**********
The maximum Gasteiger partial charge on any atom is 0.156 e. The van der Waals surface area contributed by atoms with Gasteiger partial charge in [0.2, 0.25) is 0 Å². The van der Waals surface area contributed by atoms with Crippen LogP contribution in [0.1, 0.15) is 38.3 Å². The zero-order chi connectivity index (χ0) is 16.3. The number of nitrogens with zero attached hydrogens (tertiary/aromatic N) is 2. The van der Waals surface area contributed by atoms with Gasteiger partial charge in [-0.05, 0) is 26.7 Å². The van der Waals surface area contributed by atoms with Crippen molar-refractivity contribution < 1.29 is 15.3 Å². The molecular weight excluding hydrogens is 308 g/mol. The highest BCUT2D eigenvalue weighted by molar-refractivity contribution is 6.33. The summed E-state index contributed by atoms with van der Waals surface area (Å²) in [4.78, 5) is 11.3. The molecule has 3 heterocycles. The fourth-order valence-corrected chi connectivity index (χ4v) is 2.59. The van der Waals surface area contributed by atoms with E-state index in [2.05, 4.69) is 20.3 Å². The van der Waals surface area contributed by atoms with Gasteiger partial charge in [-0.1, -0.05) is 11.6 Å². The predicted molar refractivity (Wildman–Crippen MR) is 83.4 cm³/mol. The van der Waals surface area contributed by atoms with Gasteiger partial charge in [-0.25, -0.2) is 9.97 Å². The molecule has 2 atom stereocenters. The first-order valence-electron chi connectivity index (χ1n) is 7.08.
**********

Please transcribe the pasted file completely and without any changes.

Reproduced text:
The maximum Gasteiger partial charge on any atom is 0.156 e. The van der Waals surface area contributed by atoms with Gasteiger partial charge in [0.2, 0.25) is 0 Å². The van der Waals surface area contributed by atoms with Crippen LogP contribution in [0.1, 0.15) is 38.3 Å². The zero-order chi connectivity index (χ0) is 16.3. The number of nitrogens with zero attached hydrogens (tertiary/aromatic N) is 2. The van der Waals surface area contributed by atoms with Gasteiger partial charge in [-0.05, 0) is 26.7 Å². The van der Waals surface area contributed by atoms with Crippen molar-refractivity contribution < 1.29 is 15.3 Å². The molecular weight excluding hydrogens is 308 g/mol. The highest BCUT2D eigenvalue weighted by molar-refractivity contribution is 6.33. The summed E-state index contributed by atoms with van der Waals surface area (Å²) in [4.78, 5) is 11.3. The molecule has 3 heterocycles. The fourth-order valence-corrected chi connectivity index (χ4v) is 2.59. The van der Waals surface area contributed by atoms with E-state index in [2.05, 4.69) is 20.3 Å². The van der Waals surface area contributed by atoms with Gasteiger partial charge in [-0.1, -0.05) is 11.6 Å². The predicted molar refractivity (Wildman–Crippen MR) is 83.4 cm³/mol. The van der Waals surface area contributed by atoms with Gasteiger partial charge in [-0.25, -0.2) is 9.97 Å². The molecule has 2 atom stereocenters. The first-order valence-electron chi connectivity index (χ1n) is 7.08.